This was an opportunity, Virgin America. This was your chance to say publicly that you had nothing to do with this ad and that while you can appreciate the obvious and fervent loyalty to your brand that this fake ad displayed, it was in poor taste. It was your chance to publicly commend the pilot's heroism and reaffirm your commitment to providing similar safety on your own airline.

Then the buzz on the blogs would about what decent folks you all are and how you were smart enough to ask politely for a take down and a chance to voice your opinions openly.

Instead the blogs are abuzz with what asses you have been. Good job. This is why marketing should always have at least an intern camped outside of the legal department's offices.

Posted by: Bob Knorpp on February 1, 2009 12:12 PM

Sorry folks. It seems to be you who are the smug ones here. I doubt the folks affected by the Titanic would appreciate jokes about it a week later. "As innocuous as a fender bender"? Get real. People were making their final peace in those few minutes.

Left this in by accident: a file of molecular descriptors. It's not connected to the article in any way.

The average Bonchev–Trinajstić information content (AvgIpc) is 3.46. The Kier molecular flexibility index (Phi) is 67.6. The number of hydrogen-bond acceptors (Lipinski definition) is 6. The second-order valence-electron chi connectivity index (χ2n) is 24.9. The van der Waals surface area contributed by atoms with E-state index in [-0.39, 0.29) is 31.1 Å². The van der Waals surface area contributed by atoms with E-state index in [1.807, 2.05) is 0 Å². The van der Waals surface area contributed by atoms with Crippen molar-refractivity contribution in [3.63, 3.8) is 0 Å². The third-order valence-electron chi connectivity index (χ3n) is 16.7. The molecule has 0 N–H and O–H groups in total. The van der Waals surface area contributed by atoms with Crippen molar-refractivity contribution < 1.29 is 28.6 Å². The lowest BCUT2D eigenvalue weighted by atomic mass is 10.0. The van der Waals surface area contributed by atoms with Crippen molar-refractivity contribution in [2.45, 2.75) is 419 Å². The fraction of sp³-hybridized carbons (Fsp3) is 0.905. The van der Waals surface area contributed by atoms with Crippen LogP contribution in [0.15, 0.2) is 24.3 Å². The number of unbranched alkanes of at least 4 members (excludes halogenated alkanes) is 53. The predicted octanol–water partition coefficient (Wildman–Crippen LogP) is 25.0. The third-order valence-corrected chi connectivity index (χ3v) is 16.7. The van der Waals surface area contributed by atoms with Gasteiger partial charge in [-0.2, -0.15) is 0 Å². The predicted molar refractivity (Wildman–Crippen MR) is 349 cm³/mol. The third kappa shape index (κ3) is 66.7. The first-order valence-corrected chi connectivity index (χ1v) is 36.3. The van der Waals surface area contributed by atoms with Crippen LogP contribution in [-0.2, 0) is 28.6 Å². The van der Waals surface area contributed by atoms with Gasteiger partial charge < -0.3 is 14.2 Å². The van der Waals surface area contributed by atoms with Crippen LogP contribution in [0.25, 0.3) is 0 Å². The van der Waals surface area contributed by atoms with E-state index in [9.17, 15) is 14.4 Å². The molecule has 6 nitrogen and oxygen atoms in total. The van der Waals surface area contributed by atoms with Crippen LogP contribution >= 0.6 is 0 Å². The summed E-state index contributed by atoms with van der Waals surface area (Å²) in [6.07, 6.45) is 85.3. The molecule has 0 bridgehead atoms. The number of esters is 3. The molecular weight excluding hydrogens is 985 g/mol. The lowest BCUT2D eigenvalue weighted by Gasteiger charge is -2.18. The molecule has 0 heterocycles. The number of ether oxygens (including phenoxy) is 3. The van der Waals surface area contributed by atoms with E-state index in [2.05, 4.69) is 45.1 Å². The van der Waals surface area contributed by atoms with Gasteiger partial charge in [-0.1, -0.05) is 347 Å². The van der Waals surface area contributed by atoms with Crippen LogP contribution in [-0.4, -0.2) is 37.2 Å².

At what point do you draw the line? Cancer? Mutilation? A parody of someone capitalizing on disaster is in very very poor taste.

As I said earlier, if it took them "two seconds" to write this apology, why didn't they use a minute to think twice about what they were doing?

And Mr. Knorpp: get real! An "opportunity to "reaffirm your commitment to providing similar safety on your own airline"? They would have been publicly blasted if they'd done something as inane as that.

Posted by: Allie on February 1, 2009 3:10 PM

"At what point do you draw the line? Cancer?"

My mother died of cancer last year. Want to hear some really good canger jokes? I did and shared them with my mother and she enjoyed them enormously. It brought some light relief at a time it was most needed - for both me and her. It was also a way of diluting some of the gut-wrenching fear we were both experiencing. What better way dealing with your enemy than by laughing at it?